Professional Development Focus Area: Class Discussions

One area that many teachers expressed interest in learning more about was class discussions. We have put together a few resources to aid you in deepening your understanding and use of class discussions - there is more here than you will probably be able to get through. The article on "Wait Time" is one of the essentials. Pick one or more articles for your group's explorations.

Remember the goals for the rest of the year are:
  1. Explore one or more of the focus areas
  2. Have collaborative conversations surrounding these areas - let's begin to articulate what we do well
  3. Try some things in your classroom
  4. Have more discussions in your collaborative groups about how the things you are trying are affecting student learning
  5. Explain what you have done, reflect on the process, describe how it affected student learning, and what other resources you need for professional development - create a page on this website with your group name and document your reflections there by April 21st.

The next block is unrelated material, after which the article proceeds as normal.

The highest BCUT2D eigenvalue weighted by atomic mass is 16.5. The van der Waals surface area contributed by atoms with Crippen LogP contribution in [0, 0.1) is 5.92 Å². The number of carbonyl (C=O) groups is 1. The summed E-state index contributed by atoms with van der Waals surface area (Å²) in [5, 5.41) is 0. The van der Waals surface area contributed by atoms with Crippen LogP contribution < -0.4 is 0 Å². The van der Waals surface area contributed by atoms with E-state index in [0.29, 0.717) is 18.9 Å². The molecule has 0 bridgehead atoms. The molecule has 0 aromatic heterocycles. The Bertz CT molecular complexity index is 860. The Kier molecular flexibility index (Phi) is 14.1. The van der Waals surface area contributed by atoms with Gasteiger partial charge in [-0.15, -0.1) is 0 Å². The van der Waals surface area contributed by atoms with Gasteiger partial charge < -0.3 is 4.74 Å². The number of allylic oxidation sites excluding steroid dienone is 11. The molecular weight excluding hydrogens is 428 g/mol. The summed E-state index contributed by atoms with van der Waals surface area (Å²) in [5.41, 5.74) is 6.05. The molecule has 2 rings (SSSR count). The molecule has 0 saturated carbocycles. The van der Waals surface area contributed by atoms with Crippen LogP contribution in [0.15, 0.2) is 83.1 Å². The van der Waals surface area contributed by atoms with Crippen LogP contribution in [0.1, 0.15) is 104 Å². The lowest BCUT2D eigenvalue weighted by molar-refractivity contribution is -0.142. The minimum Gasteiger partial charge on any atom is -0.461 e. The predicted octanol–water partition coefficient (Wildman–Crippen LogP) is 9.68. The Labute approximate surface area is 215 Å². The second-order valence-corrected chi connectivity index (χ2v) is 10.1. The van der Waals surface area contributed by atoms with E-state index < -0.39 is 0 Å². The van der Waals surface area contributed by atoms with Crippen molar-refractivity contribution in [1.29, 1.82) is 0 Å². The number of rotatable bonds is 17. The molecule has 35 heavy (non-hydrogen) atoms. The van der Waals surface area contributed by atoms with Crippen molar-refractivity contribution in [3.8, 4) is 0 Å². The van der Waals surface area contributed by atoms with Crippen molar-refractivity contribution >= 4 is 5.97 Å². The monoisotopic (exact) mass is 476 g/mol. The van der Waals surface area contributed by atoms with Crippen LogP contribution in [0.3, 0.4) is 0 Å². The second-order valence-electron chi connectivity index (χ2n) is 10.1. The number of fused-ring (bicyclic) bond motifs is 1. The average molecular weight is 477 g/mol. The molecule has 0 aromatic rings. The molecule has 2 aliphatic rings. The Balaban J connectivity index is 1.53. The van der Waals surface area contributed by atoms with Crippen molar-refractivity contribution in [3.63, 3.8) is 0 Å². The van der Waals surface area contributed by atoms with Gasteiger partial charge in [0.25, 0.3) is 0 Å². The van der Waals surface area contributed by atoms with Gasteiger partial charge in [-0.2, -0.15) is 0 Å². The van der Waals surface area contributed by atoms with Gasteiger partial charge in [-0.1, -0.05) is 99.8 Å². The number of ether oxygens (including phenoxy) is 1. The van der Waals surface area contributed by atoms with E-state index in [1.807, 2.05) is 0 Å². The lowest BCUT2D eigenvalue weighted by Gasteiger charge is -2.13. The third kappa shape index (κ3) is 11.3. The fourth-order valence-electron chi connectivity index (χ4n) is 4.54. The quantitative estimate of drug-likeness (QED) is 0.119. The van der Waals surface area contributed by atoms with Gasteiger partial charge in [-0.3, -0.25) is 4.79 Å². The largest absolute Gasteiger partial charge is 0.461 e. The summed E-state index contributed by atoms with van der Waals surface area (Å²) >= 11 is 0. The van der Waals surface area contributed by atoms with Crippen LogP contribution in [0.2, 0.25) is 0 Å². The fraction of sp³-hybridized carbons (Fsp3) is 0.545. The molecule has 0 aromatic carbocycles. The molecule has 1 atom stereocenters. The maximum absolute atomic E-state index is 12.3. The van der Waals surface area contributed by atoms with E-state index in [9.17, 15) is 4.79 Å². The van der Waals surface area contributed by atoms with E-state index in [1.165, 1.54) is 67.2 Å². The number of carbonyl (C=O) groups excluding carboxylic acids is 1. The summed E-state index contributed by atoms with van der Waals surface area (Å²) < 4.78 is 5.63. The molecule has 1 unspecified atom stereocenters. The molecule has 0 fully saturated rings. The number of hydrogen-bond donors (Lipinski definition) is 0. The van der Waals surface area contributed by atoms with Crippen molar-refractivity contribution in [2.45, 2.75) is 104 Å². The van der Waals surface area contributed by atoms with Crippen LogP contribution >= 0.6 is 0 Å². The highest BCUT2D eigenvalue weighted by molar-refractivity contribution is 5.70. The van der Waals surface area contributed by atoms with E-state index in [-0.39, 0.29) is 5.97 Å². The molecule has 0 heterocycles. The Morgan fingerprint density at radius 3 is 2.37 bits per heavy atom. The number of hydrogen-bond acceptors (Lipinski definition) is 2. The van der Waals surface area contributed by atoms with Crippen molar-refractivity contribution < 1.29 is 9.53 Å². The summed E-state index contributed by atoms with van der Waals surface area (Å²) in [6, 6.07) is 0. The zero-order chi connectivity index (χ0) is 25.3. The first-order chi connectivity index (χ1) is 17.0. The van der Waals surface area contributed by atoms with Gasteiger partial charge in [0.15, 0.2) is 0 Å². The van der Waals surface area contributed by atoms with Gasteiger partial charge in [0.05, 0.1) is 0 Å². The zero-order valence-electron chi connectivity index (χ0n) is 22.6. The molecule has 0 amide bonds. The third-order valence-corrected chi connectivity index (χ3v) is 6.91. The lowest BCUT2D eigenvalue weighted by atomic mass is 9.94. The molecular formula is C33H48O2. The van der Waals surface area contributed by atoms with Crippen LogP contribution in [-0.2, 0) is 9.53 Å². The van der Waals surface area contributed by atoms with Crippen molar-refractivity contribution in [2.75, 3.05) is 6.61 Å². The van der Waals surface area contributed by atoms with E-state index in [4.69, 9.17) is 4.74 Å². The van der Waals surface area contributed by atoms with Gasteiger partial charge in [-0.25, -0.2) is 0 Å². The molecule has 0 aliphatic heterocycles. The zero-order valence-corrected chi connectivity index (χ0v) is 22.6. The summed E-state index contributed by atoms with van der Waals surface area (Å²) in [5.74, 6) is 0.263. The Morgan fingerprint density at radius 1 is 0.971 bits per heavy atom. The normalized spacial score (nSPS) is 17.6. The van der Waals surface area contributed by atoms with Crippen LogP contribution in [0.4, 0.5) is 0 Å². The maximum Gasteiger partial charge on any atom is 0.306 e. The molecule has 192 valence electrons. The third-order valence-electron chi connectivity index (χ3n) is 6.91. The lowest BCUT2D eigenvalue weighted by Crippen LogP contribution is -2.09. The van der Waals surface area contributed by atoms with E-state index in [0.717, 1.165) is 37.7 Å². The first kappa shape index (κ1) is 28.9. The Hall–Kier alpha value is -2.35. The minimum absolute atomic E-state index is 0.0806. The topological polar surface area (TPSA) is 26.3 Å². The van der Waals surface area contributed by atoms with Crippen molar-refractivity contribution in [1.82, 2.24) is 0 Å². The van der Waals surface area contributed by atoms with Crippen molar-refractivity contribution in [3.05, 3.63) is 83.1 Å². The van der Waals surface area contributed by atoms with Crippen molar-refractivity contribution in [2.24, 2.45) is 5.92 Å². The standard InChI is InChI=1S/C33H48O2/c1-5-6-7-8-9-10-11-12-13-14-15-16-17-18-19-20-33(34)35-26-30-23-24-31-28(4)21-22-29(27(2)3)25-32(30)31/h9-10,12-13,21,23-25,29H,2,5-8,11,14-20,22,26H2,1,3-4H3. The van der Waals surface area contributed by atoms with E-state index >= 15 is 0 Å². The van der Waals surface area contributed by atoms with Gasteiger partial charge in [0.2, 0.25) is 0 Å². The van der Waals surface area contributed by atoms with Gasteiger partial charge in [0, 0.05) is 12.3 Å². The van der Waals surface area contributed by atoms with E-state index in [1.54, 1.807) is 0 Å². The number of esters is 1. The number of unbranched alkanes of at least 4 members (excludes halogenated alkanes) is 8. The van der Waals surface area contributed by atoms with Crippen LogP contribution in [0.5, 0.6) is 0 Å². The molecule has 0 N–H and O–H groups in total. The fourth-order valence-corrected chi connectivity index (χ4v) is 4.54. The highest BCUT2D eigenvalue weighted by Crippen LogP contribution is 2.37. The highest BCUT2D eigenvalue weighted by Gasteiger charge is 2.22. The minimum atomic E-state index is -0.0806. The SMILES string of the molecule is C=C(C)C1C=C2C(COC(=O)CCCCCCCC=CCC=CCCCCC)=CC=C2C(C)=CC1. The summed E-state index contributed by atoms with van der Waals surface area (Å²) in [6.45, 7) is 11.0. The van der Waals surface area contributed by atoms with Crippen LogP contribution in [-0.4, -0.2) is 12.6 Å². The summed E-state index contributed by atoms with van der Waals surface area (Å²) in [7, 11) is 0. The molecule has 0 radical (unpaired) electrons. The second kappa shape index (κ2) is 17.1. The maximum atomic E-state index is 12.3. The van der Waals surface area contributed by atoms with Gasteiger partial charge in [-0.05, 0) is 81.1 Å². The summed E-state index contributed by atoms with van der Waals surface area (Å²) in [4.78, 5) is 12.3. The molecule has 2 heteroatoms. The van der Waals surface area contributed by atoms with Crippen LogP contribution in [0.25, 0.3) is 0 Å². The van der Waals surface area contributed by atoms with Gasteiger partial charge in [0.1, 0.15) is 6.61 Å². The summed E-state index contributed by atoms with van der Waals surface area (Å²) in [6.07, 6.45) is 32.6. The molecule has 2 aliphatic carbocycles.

Resources:

Class discussions are interactions between teachers and students AND students and students. What are the goals of your class discussions?
Here is a look at a traditional very traditional interaction pattern:


Looking at what aspects of class discussions are important for achieving your goals for students:


Is creativity a goal you are trying to promote with discussions:


Encouraging thinking with discussions:



What are the components of effective class discussions?
HRASE Questioning Strategy:



The most basic principle of ALL discussions - Wait Time:


Listening is also key:


How can you assess your own interaction pattern to improve the quality of classroom discussions?
Here is a look at a tool to assess your interaction pattern called SATIC:



Here is how you can use SATIC to change your interaction pattern and improve the quality of classroom discussions:


Looking at your overall interaction fingerprint:


Want to hold your students accountable for participating in discussions? Here is a way that some teachers at Ames High assess student engagement (this was developed by Mike Lazere, Elizabeth Brenneman, and Mike Todd over the past 3 years):